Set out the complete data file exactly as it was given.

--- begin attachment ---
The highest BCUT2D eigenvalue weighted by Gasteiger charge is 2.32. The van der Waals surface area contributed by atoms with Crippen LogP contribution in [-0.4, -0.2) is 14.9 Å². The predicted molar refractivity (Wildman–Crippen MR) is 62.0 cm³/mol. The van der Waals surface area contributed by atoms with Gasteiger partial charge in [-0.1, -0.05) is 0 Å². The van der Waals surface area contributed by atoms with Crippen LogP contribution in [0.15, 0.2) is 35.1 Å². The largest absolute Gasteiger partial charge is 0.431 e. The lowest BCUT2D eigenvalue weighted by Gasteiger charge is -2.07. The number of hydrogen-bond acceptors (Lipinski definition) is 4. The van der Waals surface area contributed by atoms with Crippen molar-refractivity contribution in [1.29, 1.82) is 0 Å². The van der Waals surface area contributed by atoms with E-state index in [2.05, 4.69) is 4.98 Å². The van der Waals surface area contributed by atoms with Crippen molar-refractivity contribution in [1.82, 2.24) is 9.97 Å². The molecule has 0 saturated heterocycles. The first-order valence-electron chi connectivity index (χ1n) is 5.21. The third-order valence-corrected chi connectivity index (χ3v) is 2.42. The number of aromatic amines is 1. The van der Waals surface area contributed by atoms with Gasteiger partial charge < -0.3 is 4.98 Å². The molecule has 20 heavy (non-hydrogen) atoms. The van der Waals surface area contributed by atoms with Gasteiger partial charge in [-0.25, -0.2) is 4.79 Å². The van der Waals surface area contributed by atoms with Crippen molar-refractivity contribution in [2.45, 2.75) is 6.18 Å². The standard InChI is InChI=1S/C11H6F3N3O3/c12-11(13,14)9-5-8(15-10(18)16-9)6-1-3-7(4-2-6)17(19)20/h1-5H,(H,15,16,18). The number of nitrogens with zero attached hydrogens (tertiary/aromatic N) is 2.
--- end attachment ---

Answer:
The highest BCUT2D eigenvalue weighted by Gasteiger charge is 2.32. The van der Waals surface area contributed by atoms with Crippen LogP contribution in [-0.4, -0.2) is 14.9 Å². The predicted molar refractivity (Wildman–Crippen MR) is 62.0 cm³/mol. The van der Waals surface area contributed by atoms with Gasteiger partial charge in [-0.1, -0.05) is 0 Å². The van der Waals surface area contributed by atoms with Crippen LogP contribution in [0.15, 0.2) is 35.1 Å². The largest absolute Gasteiger partial charge is 0.431 e. The lowest BCUT2D eigenvalue weighted by Gasteiger charge is -2.07. The number of hydrogen-bond acceptors (Lipinski definition) is 4. The van der Waals surface area contributed by atoms with Crippen molar-refractivity contribution in [1.29, 1.82) is 0 Å². The van der Waals surface area contributed by atoms with E-state index in [2.05, 4.69) is 4.98 Å². The van der Waals surface area contributed by atoms with Crippen molar-refractivity contribution in [1.82, 2.24) is 9.97 Å². The molecule has 0 saturated heterocycles. The first-order valence-electron chi connectivity index (χ1n) is 5.21. The third-order valence-corrected chi connectivity index (χ3v) is 2.42. The number of aromatic amines is 1. The van der Waals surface area contributed by atoms with Gasteiger partial charge < -0.3 is 4.98 Å². The molecule has 20 heavy (non-hydrogen) atoms. The van der Waals surface area contributed by atoms with Gasteiger partial charge in [-0.25, -0.2) is 4.79 Å². The van der Waals surface area contributed by atoms with Crippen molar-refractivity contribution in [2.45, 2.75) is 6.18 Å². The standard InChI is InChI=1S/C11H6F3N3O3/c12-11(13,14)9-5-8(15-10(18)16-9)6-1-3-7(4-2-6)17(19)20/h1-5H,(H,15,16,18). The number of nitrogens with zero attached hydrogens (tertiary/aromatic N) is 2.